When is a schedule not really a schedule? Your thought and action is needed!

 

I have written several times on this blog about the importance and use of project schedules and predictive project scheduling. Therefore, you probably can discern how important I believe a project schedule to be in effective project management. Now it appears that changes are afoot in the PMI PMBOK world through the PSS Working Group to change the approved terminology about schedules.

To understand the issue better, I recommend you review this “call to action” paper from Eric Uyttewaal and Murray Woolf on the MPUG web site.  After your review and consideration, they request that you share your opinion with the secretary of the working group. You need to act quickly, as the decisive meeting happens in January.

Here are a few key points from their article:

  1. “The term ‘schedule’ is neither used, nor defined in the PMBOK (4th edition) and Practice Standard for Scheduling (1st Edition). Replacing this term is a new term, ‘Schedule Model,’ which by its wording gives the impression that the schedule is the matter being modeled.”
  2. (ed. In our opinion …) “The project schedule models reality, whether that reality is anticipated or already realized. No rational member of the project team would ever construe the schedule itself as the actual reality — only as a representation of a possible reality.”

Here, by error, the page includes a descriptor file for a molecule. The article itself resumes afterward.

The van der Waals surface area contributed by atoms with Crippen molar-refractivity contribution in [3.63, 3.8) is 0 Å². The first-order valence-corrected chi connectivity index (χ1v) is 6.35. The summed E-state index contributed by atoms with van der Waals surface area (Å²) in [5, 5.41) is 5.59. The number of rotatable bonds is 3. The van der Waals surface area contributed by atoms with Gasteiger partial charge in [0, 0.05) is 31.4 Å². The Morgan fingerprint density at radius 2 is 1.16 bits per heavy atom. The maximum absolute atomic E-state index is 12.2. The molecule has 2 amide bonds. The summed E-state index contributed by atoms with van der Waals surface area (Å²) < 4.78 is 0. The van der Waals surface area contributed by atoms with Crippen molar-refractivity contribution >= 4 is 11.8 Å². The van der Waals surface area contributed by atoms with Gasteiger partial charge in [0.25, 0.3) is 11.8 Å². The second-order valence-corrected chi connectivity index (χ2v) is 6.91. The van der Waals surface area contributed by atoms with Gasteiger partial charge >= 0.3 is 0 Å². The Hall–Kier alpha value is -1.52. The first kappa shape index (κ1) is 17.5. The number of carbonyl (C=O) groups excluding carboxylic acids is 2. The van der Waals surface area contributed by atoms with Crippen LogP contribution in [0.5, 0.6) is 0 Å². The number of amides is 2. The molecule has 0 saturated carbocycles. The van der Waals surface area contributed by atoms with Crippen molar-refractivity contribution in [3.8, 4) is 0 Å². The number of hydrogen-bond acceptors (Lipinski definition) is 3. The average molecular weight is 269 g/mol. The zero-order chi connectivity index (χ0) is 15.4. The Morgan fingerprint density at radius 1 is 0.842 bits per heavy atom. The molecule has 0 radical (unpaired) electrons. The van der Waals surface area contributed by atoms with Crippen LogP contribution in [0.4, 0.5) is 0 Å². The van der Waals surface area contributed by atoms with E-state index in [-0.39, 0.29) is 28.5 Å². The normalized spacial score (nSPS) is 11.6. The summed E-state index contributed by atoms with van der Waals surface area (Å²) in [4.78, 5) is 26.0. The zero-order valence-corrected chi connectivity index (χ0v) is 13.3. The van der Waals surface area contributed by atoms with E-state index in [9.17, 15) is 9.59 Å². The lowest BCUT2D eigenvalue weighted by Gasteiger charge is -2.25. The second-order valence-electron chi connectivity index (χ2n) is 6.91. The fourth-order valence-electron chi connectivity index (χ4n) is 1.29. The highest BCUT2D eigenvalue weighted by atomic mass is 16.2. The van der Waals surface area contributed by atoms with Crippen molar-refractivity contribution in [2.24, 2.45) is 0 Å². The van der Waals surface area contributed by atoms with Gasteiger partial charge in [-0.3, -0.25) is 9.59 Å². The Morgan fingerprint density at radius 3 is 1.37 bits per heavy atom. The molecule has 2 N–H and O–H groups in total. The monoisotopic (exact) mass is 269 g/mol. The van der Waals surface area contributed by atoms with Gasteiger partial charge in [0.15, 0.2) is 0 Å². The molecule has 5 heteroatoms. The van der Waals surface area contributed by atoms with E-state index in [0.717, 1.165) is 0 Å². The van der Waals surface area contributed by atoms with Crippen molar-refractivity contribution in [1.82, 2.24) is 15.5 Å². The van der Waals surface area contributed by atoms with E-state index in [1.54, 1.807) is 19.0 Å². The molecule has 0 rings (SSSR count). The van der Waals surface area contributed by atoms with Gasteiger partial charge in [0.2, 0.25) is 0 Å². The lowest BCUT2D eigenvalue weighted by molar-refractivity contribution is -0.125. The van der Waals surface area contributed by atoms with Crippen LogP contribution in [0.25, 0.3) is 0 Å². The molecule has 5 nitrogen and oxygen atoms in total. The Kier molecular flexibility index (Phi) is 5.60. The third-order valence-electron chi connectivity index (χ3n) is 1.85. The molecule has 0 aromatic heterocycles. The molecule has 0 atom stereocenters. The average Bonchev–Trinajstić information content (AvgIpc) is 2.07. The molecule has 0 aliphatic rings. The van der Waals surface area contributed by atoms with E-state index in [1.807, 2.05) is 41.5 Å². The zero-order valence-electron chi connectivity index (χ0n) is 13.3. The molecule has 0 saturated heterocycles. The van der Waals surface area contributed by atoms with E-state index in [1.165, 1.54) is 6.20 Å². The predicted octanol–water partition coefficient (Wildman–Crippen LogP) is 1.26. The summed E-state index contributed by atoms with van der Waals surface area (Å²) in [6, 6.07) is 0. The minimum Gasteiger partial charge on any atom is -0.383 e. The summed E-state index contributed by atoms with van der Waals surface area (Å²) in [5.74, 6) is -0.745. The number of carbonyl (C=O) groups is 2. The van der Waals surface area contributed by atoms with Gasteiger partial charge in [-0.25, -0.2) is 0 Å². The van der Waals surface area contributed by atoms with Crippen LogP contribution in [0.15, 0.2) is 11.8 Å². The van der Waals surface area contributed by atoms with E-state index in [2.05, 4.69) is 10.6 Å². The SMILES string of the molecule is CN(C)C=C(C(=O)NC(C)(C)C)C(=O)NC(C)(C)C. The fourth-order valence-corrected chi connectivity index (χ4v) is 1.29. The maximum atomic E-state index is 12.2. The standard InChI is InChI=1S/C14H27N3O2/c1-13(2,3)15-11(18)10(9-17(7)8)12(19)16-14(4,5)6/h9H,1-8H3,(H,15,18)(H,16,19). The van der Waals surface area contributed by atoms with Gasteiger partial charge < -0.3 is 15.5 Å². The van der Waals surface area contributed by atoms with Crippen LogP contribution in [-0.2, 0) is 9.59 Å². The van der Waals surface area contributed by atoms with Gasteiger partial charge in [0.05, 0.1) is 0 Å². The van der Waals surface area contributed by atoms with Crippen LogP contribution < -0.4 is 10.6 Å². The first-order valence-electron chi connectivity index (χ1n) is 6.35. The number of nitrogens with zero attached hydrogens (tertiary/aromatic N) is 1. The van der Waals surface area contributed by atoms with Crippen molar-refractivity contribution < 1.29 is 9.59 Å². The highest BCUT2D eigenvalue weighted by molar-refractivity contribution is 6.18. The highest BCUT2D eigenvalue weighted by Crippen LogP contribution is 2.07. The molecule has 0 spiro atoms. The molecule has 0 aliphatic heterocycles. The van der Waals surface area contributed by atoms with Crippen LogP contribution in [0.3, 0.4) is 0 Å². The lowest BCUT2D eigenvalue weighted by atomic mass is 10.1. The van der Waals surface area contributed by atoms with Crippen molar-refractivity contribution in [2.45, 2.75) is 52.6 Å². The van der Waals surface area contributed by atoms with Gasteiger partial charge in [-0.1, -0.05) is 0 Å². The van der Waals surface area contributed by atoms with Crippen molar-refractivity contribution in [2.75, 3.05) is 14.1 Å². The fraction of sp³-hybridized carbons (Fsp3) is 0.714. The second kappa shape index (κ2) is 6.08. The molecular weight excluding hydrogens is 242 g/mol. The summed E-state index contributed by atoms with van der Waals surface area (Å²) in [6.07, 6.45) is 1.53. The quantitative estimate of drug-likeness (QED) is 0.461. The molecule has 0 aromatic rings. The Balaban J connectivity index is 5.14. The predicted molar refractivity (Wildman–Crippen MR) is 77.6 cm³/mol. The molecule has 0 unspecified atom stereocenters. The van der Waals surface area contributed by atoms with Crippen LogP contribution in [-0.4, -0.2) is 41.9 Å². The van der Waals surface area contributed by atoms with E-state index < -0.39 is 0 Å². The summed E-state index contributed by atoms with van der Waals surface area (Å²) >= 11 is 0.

3. A schedule, project schedule and scheduling have a common understanding among practitioners and, more importantly, senior management and customer. Changing to the term schedule model does not facilitate communication or understanding.

Thanks for voicing your opinion…. Read, consider and take the action you feel is appropriate. Thanks!

Good Project Plan Schedules

I had a great conversation this week about one of my earlier posts on creating effective and predictive project schedules.  It appears this subject is one of the common topics used in the maturity models being utilized these days.  So I thought I would give another perspective on creating a good project schedule.

Project schedules are essential tools to manage a project effectively – and when constructed correctly they also provide a predictive view of that schedule. Creating a schedule requires the PM to breakdown tasks into manageable parts, establish relationships among tasks, ensure that deadlines can be met, and assign sufficient resources to tasks. Here are some guidelines about project plan schedules from authoritative project management sources.

According to the Project Management Institute (PMI) in the accepted Body of Knowledge for Project management (PMBOK)

Project plan development uses the outputs of the other planning processes, including strategic planning, to create a consistent, coherent document that can be used to guide both project execution and project control. This process is almost always iterated several times. (PMBOK 4.1.3, pg. 44)

The PMBOK further states:

The project plan is a document or collection of documents that should be expected to change over time as more information becomes available about the project. (IBID)


Also, according to the Software Engineering Institute’s (SEI) Capability Maturity Model® Integration (CMMI), Version 1.1, Project Management is a key part of the maturity process and has two key areas for project plans considered areas for achieving the higher levels of maturity: